“Water Under World” by Hannah Faith Notess

Hannah Faith Notess


That river had me marked
as soon as I drifted underground.

I palmed the coins from my eyes
and leapt from the raft into dark water

as cat-eyed goddesses watched me,
whirring their displeasure. From fog

a young god emerged and gathered me
against his body, dripping, onto the bank.

Of course I worshipped him. Of course
I should begin again. Eighth grade:

I wanted a shirtless lifeguard
at the waterpark to see me, so I leapt

from the flotilla of plastic innertubes
into the waist-deep canal, where spotlit

mummies craned animatronic necks.
He came. He rustled, furious,

from a plastic hedge and banned
me from the Lost River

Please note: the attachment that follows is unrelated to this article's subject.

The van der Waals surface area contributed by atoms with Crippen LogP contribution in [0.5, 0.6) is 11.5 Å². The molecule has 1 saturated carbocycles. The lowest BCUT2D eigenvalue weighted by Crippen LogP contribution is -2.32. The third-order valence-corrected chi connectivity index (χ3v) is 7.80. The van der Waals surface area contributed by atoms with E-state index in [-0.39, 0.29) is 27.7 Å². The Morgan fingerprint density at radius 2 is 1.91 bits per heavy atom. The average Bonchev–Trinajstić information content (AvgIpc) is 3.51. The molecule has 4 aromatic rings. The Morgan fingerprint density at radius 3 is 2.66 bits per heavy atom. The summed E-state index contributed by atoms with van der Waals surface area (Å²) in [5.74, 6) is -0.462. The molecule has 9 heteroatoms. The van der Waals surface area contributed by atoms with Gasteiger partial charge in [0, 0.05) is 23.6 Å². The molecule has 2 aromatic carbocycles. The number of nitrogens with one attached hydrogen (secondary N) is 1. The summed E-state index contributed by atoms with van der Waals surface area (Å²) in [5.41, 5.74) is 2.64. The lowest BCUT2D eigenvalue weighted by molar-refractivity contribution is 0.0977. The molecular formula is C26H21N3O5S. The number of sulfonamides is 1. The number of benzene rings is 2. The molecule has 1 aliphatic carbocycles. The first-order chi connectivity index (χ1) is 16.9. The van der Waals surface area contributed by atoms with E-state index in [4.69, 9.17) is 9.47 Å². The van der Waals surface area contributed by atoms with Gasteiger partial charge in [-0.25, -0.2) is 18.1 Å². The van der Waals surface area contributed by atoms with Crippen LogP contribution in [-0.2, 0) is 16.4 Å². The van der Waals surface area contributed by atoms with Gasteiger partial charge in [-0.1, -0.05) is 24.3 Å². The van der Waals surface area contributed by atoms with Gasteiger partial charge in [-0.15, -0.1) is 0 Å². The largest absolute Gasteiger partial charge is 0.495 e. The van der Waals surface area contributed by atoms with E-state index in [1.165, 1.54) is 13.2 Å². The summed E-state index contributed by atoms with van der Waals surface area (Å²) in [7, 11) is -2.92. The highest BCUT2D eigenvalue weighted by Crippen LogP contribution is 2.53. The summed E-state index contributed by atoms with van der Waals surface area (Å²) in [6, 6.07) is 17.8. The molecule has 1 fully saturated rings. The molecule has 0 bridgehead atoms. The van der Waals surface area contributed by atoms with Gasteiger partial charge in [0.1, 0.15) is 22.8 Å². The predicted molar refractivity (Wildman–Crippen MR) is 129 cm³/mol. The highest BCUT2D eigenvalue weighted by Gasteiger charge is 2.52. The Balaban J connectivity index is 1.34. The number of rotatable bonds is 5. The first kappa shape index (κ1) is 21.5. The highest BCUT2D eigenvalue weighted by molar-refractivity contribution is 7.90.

of the Pharaohs for life. No Nile.
No Underworld. Cast out,

sunburned, that night I drifted,
thought of diving, as the waves kept

rocking me, like hands
on my shoulders. Now I could die

because a boy had held me and
his anger made him warm.

from Rattle #45, Fall 2014
Tribute to Poets of Faith

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Hannah Faith Notess: “I’m a post-evangelical Christian who landed in the peace church (Mennonite) tradition. I take pleasure in the intersection of religious language and regular language on the page. If faith is ‘the evidence of things not seen’ (Hebrews 11:1), then being a person of faith means I’m always trying to figure out what it means to live in two worlds—this world and some unseen world, whatever it looks like. For instance, a cheesy waterpark ride could become a gateway to the underworld.” (website)

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